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Apple casts wide net to find iTunes users affected by unauthorized in-app purchases

post #1 of 10
Thread Starter 
As part of a settlement regarding overly lax in-app purchase limitations, Apple on Monday sent out to iTunes account holders what appears to be a mass email, asking those who were charged for unauthorized purchases by minors to fill out a refund form.

iTunes


It is unknown how many emails Apple sent out, or to whom, but from the generalized wording it seems like the company is delivering the correspondence to a large swath of iTunes account holders. More specifically, the emails are apparently targeted at users who recently made in-app purchases.

From Apple's letter:

Dear iTunes account owner,

Apple is committed to providing parents and kids with a great experience on the App Store. We review all app content before allowing it on our store, provide a wide range of age-appropriate content, and include parental controls in iOS to make it easy for parents to restrict or disable access to content.

We've heard from some customers that it was too easy for their kids to make in-app purchases. As a result, we've improved controls for parents so they can better manage their children's purchases, or restrict them entirely. Additionally, we are offering refunds in certain cases.


The email goes on to note that if some in-app purchases happened to be made without parental consent, users may request a refund by filling out a form. The company will review the request and respond via email when a decision has been made.

In January, Apple reached a settlement with the U.S. Federal Trade Commission in which the company agreed to modify the in-app purchase process to ensure each purchase was expressly authorized by the consumer. The company also earmarked $32.5 million for refunds. Earlier this month, Apple had yet to introduce the promised changes as a Mar. 31 deadline looms.

The issue stems from the in-app purchasing system, which made it too easy for children to rack up enormous real world bills after buying virtual game currency. The FTC announced in early 2011 that it would investigate iTunes' in-app purchasing system after receiving complaints from consumers.

At the time, Apple's method employed a time-sensitive lock window in which a user can enter a password to buy in-app content and make additional purchases without re-entering their pass phrase.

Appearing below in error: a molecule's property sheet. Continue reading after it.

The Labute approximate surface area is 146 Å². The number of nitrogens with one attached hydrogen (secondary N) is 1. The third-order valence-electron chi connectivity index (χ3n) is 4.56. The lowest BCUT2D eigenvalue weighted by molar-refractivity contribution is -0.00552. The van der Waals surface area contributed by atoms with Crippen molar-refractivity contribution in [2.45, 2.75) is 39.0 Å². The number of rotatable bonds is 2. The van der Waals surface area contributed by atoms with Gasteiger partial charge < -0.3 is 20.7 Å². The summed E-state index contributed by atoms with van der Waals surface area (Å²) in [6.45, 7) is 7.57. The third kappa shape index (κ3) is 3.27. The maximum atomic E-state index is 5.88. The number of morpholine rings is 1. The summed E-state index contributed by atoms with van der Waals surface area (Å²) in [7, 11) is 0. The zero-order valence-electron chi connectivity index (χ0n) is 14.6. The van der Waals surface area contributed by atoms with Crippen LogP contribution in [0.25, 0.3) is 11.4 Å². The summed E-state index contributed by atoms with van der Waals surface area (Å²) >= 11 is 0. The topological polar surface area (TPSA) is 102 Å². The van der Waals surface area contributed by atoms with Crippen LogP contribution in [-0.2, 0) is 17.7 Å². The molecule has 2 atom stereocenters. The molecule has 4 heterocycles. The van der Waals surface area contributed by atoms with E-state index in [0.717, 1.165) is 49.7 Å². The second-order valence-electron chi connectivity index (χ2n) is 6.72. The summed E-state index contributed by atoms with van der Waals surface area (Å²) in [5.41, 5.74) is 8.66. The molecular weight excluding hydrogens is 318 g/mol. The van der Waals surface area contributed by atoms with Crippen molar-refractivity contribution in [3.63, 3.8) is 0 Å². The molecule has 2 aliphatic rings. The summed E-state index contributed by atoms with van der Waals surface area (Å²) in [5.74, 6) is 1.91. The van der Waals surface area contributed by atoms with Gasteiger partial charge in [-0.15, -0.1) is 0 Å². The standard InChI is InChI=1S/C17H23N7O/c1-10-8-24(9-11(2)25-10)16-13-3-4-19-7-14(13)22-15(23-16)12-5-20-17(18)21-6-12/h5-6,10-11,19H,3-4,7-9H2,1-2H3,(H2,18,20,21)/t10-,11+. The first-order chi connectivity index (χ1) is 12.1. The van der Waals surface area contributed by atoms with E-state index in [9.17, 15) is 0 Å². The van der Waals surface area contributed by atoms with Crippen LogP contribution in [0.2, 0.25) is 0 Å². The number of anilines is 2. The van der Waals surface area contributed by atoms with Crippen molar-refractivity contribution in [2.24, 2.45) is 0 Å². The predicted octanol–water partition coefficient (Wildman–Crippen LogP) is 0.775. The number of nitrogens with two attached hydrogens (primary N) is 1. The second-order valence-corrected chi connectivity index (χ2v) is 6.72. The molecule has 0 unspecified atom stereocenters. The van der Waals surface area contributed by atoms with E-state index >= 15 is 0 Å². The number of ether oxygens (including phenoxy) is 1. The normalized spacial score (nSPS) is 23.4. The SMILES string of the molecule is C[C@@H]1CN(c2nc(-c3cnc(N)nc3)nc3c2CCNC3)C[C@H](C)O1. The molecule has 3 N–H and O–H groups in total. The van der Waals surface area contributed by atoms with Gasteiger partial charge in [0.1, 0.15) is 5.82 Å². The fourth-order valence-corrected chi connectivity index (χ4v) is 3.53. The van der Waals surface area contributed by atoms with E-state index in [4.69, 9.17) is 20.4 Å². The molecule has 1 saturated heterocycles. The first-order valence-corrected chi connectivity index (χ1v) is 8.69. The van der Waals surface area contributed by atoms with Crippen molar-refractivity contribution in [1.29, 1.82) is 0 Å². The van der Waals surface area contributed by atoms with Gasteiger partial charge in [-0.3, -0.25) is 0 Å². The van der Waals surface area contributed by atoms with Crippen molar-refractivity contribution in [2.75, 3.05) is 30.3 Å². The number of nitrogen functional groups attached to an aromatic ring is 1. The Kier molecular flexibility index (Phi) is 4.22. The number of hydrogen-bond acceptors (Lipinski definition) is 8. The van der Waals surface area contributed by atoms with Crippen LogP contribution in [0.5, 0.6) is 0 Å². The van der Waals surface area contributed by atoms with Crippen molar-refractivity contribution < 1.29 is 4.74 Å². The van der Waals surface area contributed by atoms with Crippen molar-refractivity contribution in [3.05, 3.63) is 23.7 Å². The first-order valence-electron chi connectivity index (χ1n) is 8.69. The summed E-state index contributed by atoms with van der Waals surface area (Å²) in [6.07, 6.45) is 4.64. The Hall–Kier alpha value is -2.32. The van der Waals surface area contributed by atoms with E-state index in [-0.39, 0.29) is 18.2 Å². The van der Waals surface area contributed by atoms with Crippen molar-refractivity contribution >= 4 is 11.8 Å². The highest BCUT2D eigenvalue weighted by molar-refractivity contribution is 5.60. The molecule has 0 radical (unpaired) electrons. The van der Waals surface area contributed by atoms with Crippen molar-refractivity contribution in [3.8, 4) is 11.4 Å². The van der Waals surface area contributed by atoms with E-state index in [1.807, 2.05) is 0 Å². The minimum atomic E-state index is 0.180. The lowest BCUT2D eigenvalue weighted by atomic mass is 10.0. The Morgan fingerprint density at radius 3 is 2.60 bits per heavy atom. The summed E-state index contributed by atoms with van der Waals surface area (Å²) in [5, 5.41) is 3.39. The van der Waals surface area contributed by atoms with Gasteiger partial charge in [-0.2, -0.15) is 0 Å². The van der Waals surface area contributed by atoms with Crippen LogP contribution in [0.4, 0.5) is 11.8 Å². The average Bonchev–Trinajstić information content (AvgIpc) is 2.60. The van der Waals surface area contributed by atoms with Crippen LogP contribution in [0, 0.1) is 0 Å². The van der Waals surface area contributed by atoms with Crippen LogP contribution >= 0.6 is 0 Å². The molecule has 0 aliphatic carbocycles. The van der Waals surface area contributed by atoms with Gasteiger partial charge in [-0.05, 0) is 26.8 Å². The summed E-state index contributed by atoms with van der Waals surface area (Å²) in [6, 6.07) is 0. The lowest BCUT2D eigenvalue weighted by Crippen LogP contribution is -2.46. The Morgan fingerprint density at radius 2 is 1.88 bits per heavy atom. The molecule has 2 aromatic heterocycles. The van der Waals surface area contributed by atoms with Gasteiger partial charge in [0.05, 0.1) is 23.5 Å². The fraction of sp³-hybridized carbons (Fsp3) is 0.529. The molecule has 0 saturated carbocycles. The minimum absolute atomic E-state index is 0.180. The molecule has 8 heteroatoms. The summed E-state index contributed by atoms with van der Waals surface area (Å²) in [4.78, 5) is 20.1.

Those who have not yet received the email can sign in to iTunes to review past purchases, and if a discrepancy is found, use a special link to request a refund. All requests must be submitted by Apr. 15, 2015.

post #2 of 10

I received this email from Apple too a few hours ago.

 

This sounds like a real easy way for scammers and dishonest people to scam Apple.

 

Parents should be responsible for their own children. What's to stop people from abusing this and submitting bogus claims to Apple?

 

I don't have any whiny brats running around that I can use as an excuse, but I've made plenty of in app purchases, easily many hundreds worth.

 

What's to stop somebody like me from filing a claim with Apple, and saying that some dumb kid made the in app purchase and not me?

 

I'm honest, so I won't, but I bet that there are those who would.

 

Hopefully Apple is extremely diligent when examining and approving some of these claims. As a sometimes Apple shareholder, anybody ripping off Apple is ripping off me, and hopefully irresponsible and lazy parents will learn to take care of their kids.


Edited by Apple ][ - 3/24/14 at 3:17pm
post #3 of 10
Apple II - I understand and agree with you about parents being responsible for their children. However, I was caught by the "in-app purchase virus" a year or two back. It turned out that IAP were allowed without ANY authentication whatsoever. This is a major security flaw.

I have turned off IAP on all 5 of our iPads, 2 iPhones, and an ipod touch. It will never be turned on again and left on. The exception is if I (underscored 'I') decide to allow it - in which case it'll be turned right back off again.

It is good that Apple is owning up to this problem. However, when I had my problem, they cancelled my credit card because they considered it credit card fraud. There was never a problem with my credit card - just a problem with my children unknowingly clicking on some game app which made hidden IAP's against my account.

I am an Apple fan from WAY back (1984 to be exact) and that incident almost made me switch to windows, go android phone, etc. Apple did refund about $100 to me, but it was painful.

IAP's are a virus in my opinion - I will stay away from IAP myself.
post #4 of 10
Quote:
Originally Posted by philbutler View Post

Apple II - I understand and agree with you about parents being responsible for their children. However, I was caught by the "in-app purchase virus" a year or two back. It turned out that IAP were allowed without ANY authentication whatsoever. This is a major security flaw.

 

I do remember reading about a flaw in the in-app purchase system a while back, but hasn't that been fixed now?